Finally, Mr. Owen’s statement that carriers that adopt EOBRs will “receive little — or any — return on their investment if implemented” stands in stark contrast to the experience of motor carriers that already have installed the devices. In short, they have found substantial improvement in hours-of-service compliance, which, according to FMCSA data, bears a statistical correlation to reduced crash risk. In addition, these fleets have realized cost-saving operational and administrative benefits.
ATA ardently supported the recent legislation requiring FMCSA to mandate electronic logging devices. Our members chose this course of action after reviewing the available safety and compliance data demonstrating the devices’ benefits. Many also did so after their real-world experience convinced them of the operational benefits, the need for an industrywide mandate to ensure a level competitive playing field and the correlation between improved compliance with the hours-of-service regulations and safety.
President and CEO
American Trucking Associations
Your Dec. 17 issue [p. 5] reported that many had concerns as to the viability of the Compliance, Safety, Accountability program safety scores and how they are gathered. Anne Ferro, head of the Federal Motor Carrier Safety Administration, continues to say that this is a work in progress, yet carriers continue to be judged by a system that FMCSA admits it has reservations about.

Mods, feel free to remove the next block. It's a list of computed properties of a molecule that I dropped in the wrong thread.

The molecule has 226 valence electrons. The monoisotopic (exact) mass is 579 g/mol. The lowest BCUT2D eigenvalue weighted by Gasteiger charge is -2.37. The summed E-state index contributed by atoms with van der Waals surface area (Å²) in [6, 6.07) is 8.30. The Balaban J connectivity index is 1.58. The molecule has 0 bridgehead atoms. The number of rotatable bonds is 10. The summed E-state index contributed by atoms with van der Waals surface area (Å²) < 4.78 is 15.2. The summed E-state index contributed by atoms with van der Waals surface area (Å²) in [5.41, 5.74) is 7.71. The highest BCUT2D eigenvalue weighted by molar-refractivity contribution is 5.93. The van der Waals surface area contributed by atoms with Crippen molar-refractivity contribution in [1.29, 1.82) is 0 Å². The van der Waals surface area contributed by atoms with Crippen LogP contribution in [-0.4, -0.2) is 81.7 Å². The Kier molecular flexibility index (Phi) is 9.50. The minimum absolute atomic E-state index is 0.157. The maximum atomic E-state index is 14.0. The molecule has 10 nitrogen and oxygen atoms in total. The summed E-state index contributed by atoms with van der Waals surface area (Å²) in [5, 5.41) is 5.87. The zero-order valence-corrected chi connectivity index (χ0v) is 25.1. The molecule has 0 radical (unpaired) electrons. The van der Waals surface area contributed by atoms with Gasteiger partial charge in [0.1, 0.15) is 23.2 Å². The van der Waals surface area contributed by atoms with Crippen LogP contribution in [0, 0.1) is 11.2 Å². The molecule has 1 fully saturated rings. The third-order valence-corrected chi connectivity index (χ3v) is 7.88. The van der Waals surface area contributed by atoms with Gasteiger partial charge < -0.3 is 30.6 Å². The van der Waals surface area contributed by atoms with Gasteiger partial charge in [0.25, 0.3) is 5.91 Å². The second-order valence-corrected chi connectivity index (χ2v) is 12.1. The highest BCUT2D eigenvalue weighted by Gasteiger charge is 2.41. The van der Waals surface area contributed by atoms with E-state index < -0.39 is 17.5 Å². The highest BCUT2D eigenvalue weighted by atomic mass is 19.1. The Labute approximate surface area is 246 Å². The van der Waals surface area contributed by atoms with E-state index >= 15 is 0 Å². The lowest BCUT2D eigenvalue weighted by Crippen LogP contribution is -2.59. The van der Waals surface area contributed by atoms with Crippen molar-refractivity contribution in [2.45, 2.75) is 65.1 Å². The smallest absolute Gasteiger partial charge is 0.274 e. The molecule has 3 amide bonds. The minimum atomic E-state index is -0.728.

The last court challenge to the methodology of the CSA program resulted in the Department of Transportation being declared the only arbiter of any issues. Basically, it said that the DOT designation of a carrier was the standard by which a carrier was to be judged.
Our last DOT audit found us to be “satisfactory.” That’s the only grade we are interested in at this point.
Slipstream Expedited Services Inc.
Elk Grove Village, Ill.
If the Department of Transportation thinks that I should take a half-hour break after eight hours of driving, does it take into account that it is reducing my ability to earn a living by at least $2,500 to $3,000 a year?
If that 30-minute “meal break” was in addition to my 14-hour day, I at least would be able to maintain my current standard of living. You take that money away from me, and that’s a pretty big hit on my annual wages.
So, how does it think this will not affect me? Multiply my loss by the number of drivers paid by the mile, and how much of a hit is this on the local/national economy?
Interstate Distributor Co.